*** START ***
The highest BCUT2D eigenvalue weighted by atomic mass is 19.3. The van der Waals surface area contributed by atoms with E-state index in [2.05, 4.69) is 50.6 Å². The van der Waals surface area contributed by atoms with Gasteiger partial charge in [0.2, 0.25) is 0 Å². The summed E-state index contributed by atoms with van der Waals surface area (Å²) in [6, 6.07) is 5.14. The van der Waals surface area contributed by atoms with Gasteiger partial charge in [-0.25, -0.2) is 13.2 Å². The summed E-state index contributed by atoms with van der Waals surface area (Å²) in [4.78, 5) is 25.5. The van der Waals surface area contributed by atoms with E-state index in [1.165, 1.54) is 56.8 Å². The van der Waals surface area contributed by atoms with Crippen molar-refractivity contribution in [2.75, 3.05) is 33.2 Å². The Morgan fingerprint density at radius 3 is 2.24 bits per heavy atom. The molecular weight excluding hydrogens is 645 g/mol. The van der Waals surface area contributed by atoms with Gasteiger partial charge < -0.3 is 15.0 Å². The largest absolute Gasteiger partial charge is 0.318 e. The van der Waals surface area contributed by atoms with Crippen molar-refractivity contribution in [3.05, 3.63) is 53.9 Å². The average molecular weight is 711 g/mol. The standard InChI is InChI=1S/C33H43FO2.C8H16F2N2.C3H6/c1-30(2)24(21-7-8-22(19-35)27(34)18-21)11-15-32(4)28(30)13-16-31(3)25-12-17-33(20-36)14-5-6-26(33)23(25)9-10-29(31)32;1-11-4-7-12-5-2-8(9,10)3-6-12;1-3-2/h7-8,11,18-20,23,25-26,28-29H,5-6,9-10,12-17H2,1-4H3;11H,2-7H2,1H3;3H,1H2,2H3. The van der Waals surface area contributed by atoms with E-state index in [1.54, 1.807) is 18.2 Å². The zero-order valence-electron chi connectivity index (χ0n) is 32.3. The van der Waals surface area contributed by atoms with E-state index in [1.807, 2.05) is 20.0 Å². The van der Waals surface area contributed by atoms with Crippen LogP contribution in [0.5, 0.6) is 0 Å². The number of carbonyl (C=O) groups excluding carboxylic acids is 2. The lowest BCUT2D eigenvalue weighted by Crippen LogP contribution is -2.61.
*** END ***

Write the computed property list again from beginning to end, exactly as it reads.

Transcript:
The highest BCUT2D eigenvalue weighted by atomic mass is 19.3. The van der Waals surface area contributed by atoms with E-state index in [2.05, 4.69) is 50.6 Å². The van der Waals surface area contributed by atoms with Gasteiger partial charge in [0.2, 0.25) is 0 Å². The summed E-state index contributed by atoms with van der Waals surface area (Å²) in [6, 6.07) is 5.14. The van der Waals surface area contributed by atoms with Gasteiger partial charge in [-0.25, -0.2) is 13.2 Å². The summed E-state index contributed by atoms with van der Waals surface area (Å²) in [4.78, 5) is 25.5. The van der Waals surface area contributed by atoms with E-state index in [1.165, 1.54) is 56.8 Å². The van der Waals surface area contributed by atoms with Crippen molar-refractivity contribution in [2.75, 3.05) is 33.2 Å². The Morgan fingerprint density at radius 3 is 2.24 bits per heavy atom. The molecular weight excluding hydrogens is 645 g/mol. The van der Waals surface area contributed by atoms with Gasteiger partial charge < -0.3 is 15.0 Å². The largest absolute Gasteiger partial charge is 0.318 e. The van der Waals surface area contributed by atoms with Crippen molar-refractivity contribution in [3.05, 3.63) is 53.9 Å². The average molecular weight is 711 g/mol. The standard InChI is InChI=1S/C33H43FO2.C8H16F2N2.C3H6/c1-30(2)24(21-7-8-22(19-35)27(34)18-21)11-15-32(4)28(30)13-16-31(3)25-12-17-33(20-36)14-5-6-26(33)23(25)9-10-29(31)32;1-11-4-7-12-5-2-8(9,10)3-6-12;1-3-2/h7-8,11,18-20,23,25-26,28-29H,5-6,9-10,12-17H2,1-4H3;11H,2-7H2,1H3;3H,1H2,2H3. The van der Waals surface area contributed by atoms with E-state index in [1.54, 1.807) is 18.2 Å². The zero-order valence-electron chi connectivity index (χ0n) is 32.3. The van der Waals surface area contributed by atoms with E-state index in [1.807, 2.05) is 20.0 Å². The van der Waals surface area contributed by atoms with Crippen LogP contribution in [0.5, 0.6) is 0 Å². The number of carbonyl (C=O) groups excluding carboxylic acids is 2. The lowest BCUT2D eigenvalue weighted by Crippen LogP contribution is -2.61.